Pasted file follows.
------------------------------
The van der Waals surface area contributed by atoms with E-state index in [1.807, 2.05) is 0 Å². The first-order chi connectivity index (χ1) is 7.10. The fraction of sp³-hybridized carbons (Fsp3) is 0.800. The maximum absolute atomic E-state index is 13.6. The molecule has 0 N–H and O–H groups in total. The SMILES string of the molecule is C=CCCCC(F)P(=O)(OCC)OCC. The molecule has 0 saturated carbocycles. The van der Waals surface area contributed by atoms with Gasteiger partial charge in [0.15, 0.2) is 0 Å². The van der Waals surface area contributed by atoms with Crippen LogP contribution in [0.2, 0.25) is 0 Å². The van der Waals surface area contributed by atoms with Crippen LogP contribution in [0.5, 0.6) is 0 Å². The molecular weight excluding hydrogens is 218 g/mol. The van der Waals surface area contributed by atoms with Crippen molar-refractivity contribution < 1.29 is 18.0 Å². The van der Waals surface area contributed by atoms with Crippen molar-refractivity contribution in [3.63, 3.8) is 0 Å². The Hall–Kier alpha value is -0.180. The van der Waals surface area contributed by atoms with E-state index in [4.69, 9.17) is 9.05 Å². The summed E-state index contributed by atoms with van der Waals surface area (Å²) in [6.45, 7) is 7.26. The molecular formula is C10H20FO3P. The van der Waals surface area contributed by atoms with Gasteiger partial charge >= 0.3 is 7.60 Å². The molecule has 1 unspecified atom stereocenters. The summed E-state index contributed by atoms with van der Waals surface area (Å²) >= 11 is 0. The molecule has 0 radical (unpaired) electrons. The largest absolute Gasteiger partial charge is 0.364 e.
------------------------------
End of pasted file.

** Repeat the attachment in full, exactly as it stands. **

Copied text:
The van der Waals surface area contributed by atoms with E-state index in [1.807, 2.05) is 0 Å². The first-order chi connectivity index (χ1) is 7.10. The fraction of sp³-hybridized carbons (Fsp3) is 0.800. The maximum absolute atomic E-state index is 13.6. The molecule has 0 N–H and O–H groups in total. The SMILES string of the molecule is C=CCCCC(F)P(=O)(OCC)OCC. The molecule has 0 saturated carbocycles. The van der Waals surface area contributed by atoms with Gasteiger partial charge in [0.15, 0.2) is 0 Å². The van der Waals surface area contributed by atoms with Crippen LogP contribution in [0.2, 0.25) is 0 Å². The van der Waals surface area contributed by atoms with Crippen LogP contribution in [0.5, 0.6) is 0 Å². The molecular weight excluding hydrogens is 218 g/mol. The van der Waals surface area contributed by atoms with Crippen molar-refractivity contribution < 1.29 is 18.0 Å². The van der Waals surface area contributed by atoms with Crippen molar-refractivity contribution in [3.63, 3.8) is 0 Å². The Hall–Kier alpha value is -0.180. The van der Waals surface area contributed by atoms with E-state index in [4.69, 9.17) is 9.05 Å². The summed E-state index contributed by atoms with van der Waals surface area (Å²) in [6.45, 7) is 7.26. The molecular formula is C10H20FO3P. The van der Waals surface area contributed by atoms with Gasteiger partial charge >= 0.3 is 7.60 Å². The molecule has 1 unspecified atom stereocenters. The summed E-state index contributed by atoms with van der Waals surface area (Å²) >= 11 is 0. The molecule has 0 radical (unpaired) electrons. The largest absolute Gasteiger partial charge is 0.364 e.